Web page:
Public transport system

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Prague has an excellent integrated public-transport system ( of metro, trams, buses and night trams, but when you're moving around the compact Old Town or the castle area, it will be more convenient – and scenic – to use your feet. Times between tram stops are posted at each stop and on
Tickets are interchangeable on all metros, trams and buses. Buy tickets at metro stations or nearby news-stands – but never from the driver. If you're staying longer than a few hours, it's easier to buy a one-day or three-day pass.
Basic ticket Valid for 90 minutes; adult/concession 32/16Kč
Short-term ticket Valid for 30 minutes; adult/concession 24/12Kč
One-day ticket Valid for 24 hours; adult/concession 110/55Kč
Three-day ticket Valid for 72 hours; 310Kč for all ages

Prague transport hubs

There are many transport hubs in Prague. In general, the city transport system is very well developed and you can get where you want without problems.

Prague Main Train Station

Praha hlavní nádraží (IATA: XYG) is the largest railway station in Prague, Czech Republic. It opened in 1871 as Franz Josef Station, after Franz Joseph I of Austria. During the First Republic and from 1945 to 1948 the station was called Wilson Station (Czech: Wilsonovo nádraží), after former President of the United States Woodrow Wilson.

Nádraží Veleslavín

Nádraží Veleslavín is a station on Line A of the Prague Metro. In early March 2015 it was put into trial operation and opened on 6 April 2015,together with Bořislavka, Petřiny and Nemocnice Motol stations. The station is adjacent to the Praha-Veleslavín railway station and a bus terminal which became the new end of the 119 bus line from Václav Havel Airport and regional buses towards Kladno. The station is 20m below ground level.

Florenc bus station

The station was formerly known as Sokolovská. The Line C station was opened on 5 September 1974 as the southern terminus of the inaugural section of Prague Metro, between Sokolovská and Kačerov. On 3 November 1984, the line was extended to Fučíkova (later renamed Nádraží Holešovice). On 2 November 1985, the inaugural section of Line B was opened, from Sokolovská to Smíchovské nádraží. On 22 November 1990, Line B was extended to Českomoravská.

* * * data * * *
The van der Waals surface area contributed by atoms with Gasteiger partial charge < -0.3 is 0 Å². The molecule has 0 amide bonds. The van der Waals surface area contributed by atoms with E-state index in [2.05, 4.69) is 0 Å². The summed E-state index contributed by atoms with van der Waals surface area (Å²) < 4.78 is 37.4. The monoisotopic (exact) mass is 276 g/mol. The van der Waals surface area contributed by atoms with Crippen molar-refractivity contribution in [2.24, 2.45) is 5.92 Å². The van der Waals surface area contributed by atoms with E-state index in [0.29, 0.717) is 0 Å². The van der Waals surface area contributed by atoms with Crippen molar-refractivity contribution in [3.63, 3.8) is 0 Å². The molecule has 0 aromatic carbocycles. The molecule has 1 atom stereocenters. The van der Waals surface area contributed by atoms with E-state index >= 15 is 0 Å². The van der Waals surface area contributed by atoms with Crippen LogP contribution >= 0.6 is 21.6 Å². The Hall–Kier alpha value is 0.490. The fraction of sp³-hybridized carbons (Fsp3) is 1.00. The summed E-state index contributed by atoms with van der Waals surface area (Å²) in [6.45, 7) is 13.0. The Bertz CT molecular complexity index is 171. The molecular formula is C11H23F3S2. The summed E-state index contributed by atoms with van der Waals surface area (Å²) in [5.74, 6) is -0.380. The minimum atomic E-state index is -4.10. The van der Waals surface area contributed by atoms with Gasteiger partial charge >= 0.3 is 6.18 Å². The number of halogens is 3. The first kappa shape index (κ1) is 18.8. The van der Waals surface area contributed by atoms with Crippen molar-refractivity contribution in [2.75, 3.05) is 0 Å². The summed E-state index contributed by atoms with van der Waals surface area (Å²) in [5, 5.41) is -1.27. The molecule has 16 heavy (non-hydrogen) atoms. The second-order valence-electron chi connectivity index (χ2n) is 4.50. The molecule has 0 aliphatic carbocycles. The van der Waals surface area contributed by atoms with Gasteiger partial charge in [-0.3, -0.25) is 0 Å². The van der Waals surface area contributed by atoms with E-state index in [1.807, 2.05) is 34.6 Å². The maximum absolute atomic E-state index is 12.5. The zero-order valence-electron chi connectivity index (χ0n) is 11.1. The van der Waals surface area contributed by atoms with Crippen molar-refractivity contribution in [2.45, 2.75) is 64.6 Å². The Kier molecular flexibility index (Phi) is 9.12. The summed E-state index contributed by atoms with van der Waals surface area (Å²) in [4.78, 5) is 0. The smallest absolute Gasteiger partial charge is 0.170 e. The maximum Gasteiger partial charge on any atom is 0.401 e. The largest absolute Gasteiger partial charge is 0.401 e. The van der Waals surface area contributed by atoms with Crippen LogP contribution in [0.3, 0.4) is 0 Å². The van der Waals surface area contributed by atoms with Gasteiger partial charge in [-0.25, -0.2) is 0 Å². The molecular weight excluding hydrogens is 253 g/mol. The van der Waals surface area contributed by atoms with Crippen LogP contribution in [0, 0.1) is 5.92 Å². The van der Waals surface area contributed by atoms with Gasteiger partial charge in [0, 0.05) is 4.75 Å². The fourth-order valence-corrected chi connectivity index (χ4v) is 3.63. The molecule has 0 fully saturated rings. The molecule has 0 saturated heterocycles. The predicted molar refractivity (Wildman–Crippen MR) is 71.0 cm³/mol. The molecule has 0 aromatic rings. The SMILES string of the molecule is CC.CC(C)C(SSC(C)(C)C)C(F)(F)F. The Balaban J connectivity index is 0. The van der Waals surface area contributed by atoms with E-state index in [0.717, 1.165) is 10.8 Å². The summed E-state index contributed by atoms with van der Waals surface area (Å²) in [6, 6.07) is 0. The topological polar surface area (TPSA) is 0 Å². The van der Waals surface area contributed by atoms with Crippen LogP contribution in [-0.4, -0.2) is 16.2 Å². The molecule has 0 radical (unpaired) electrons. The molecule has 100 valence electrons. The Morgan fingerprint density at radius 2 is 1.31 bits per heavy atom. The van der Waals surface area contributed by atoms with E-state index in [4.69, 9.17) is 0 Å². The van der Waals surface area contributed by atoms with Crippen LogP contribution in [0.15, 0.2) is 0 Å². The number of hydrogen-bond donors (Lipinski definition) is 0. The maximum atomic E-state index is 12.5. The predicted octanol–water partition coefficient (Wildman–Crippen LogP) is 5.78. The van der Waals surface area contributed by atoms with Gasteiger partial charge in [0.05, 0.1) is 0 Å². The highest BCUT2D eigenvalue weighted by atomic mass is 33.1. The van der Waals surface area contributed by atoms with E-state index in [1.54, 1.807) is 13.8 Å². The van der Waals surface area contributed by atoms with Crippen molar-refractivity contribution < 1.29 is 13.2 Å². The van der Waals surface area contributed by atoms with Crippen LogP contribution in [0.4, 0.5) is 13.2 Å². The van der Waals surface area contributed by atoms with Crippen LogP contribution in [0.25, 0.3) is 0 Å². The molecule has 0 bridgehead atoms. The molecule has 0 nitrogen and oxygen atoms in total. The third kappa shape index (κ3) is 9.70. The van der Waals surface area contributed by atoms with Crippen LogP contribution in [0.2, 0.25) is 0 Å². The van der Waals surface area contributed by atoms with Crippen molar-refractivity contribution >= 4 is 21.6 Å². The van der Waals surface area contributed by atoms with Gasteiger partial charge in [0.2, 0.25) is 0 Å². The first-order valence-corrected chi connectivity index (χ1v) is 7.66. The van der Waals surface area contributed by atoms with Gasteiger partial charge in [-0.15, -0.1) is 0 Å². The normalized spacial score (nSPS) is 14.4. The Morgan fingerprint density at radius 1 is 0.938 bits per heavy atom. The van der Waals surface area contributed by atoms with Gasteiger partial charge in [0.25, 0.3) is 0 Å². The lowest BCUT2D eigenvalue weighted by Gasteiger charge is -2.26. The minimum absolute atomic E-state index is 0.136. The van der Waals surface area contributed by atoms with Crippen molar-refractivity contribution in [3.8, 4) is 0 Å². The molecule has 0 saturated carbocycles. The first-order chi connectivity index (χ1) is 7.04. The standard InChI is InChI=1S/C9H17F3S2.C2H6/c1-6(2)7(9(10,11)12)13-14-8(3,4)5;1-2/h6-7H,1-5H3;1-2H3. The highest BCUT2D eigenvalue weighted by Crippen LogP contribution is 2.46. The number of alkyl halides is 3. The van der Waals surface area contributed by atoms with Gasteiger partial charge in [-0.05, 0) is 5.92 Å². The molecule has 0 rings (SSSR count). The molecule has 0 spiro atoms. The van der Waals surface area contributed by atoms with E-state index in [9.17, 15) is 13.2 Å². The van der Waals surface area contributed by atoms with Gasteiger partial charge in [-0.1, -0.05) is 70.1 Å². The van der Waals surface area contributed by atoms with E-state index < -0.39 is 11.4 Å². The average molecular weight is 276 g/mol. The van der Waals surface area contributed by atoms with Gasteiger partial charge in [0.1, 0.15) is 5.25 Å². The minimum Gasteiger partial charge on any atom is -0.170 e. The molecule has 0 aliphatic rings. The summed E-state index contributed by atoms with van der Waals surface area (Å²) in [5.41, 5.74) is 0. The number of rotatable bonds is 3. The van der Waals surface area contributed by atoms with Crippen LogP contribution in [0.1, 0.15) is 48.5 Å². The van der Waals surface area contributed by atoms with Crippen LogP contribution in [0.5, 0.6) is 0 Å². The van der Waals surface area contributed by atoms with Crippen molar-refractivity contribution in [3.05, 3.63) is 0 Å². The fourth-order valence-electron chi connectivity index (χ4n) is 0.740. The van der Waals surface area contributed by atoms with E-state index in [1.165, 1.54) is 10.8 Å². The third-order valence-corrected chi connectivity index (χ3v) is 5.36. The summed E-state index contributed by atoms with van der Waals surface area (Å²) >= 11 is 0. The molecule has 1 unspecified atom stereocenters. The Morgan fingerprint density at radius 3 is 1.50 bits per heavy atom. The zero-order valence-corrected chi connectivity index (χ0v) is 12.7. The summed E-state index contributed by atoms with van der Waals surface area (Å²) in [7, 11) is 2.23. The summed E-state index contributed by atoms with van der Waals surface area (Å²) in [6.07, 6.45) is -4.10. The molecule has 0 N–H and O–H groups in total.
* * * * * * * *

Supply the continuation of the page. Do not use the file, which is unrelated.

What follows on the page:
Prague Getting to

There are three main routes to arrive in Prague by air (Václav Havel Airport Prague), by train (Prague Main Train Station) and y bus (Florenc Bus Station)

Václav Havel Airport Prague

This international airport is 17km west of the city centre.

Airport Express (AE)

Airport Express (AE) Bus Runs between the airport and Prague's main train station at 30-minute intervals. Service starts at 5am and the last bus leaves around 9.30pm. Buy 60Kč tickets from the driver.

Bus 119

This city bus terminates at the closest metro station, Nádraží Veleslavín (Line A). The whole trip to the centre is 32/16Kč per adult/concession. A luggage tickets costs an extra 16Kč.

AAA Radio Taxi

AAA Radio Taxi ( Prague's most reliable taxi service. A ride to náměstí Republiky costs about 600Kč.

Prague Main Train Station

Nearly all international trains arrive at Prague's main station, Praha hlavní nádraží (Prague Main Train Station; 840 112 113;; Wilsonova 8, Nové Město; 3.30am-12.30am; Hlavní nádraží), connected to the rest of the city by metro Line C.
Note that some trains arrive at Prague's other large train station, Praha-Holešovice (Nádraží Holešovice; 840 112 113;; Vrbenského, Holešovice; mNádraží Holešovice), conveniently connected to the Nádraži Holešovice station on metro Line C.

Florenc Bus Station

Almost all international buses use Florenc bus station (ÚAN Praha Florenc; 900 144 444;; Křižíkova 2110/2b, Karlín; 5am-midnight; W; Florenc), accessible by both the metro's B and C lines.